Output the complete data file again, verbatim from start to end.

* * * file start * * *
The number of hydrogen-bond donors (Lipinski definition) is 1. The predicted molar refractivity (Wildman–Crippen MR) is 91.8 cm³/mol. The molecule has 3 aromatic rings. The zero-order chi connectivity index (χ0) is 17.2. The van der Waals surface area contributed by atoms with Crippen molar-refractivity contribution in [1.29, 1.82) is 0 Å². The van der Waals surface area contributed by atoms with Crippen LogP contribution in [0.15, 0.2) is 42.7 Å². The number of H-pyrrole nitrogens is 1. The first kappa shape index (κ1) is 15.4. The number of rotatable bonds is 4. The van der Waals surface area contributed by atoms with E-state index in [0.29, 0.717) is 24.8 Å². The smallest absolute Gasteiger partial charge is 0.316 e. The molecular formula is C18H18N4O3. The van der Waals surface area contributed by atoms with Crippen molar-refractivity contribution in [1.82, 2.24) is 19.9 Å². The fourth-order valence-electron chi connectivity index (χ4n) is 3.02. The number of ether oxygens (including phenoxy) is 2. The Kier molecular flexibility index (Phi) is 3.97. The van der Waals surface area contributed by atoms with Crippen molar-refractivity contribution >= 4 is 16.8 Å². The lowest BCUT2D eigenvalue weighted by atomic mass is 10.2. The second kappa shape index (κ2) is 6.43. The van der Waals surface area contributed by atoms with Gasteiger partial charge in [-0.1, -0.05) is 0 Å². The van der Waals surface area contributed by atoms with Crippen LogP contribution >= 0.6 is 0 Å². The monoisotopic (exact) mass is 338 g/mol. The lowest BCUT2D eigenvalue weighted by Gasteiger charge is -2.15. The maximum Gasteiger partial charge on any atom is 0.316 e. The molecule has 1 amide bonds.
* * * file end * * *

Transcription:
The number of hydrogen-bond donors (Lipinski definition) is 1. The predicted molar refractivity (Wildman–Crippen MR) is 91.8 cm³/mol. The molecule has 3 aromatic rings. The zero-order chi connectivity index (χ0) is 17.2. The van der Waals surface area contributed by atoms with Crippen molar-refractivity contribution in [1.29, 1.82) is 0 Å². The van der Waals surface area contributed by atoms with Crippen LogP contribution in [0.15, 0.2) is 42.7 Å². The number of H-pyrrole nitrogens is 1. The first kappa shape index (κ1) is 15.4. The number of rotatable bonds is 4. The van der Waals surface area contributed by atoms with E-state index in [0.29, 0.717) is 24.8 Å². The smallest absolute Gasteiger partial charge is 0.316 e. The molecular formula is C18H18N4O3. The van der Waals surface area contributed by atoms with Crippen molar-refractivity contribution in [1.82, 2.24) is 19.9 Å². The fourth-order valence-electron chi connectivity index (χ4n) is 3.02. The number of ether oxygens (including phenoxy) is 2. The Kier molecular flexibility index (Phi) is 3.97. The van der Waals surface area contributed by atoms with Crippen molar-refractivity contribution >= 4 is 16.8 Å². The lowest BCUT2D eigenvalue weighted by atomic mass is 10.2. The second kappa shape index (κ2) is 6.43. The van der Waals surface area contributed by atoms with Gasteiger partial charge in [-0.1, -0.05) is 0 Å². The van der Waals surface area contributed by atoms with Crippen LogP contribution >= 0.6 is 0 Å². The monoisotopic (exact) mass is 338 g/mol. The lowest BCUT2D eigenvalue weighted by Gasteiger charge is -2.15. The maximum Gasteiger partial charge on any atom is 0.316 e. The molecule has 1 amide bonds.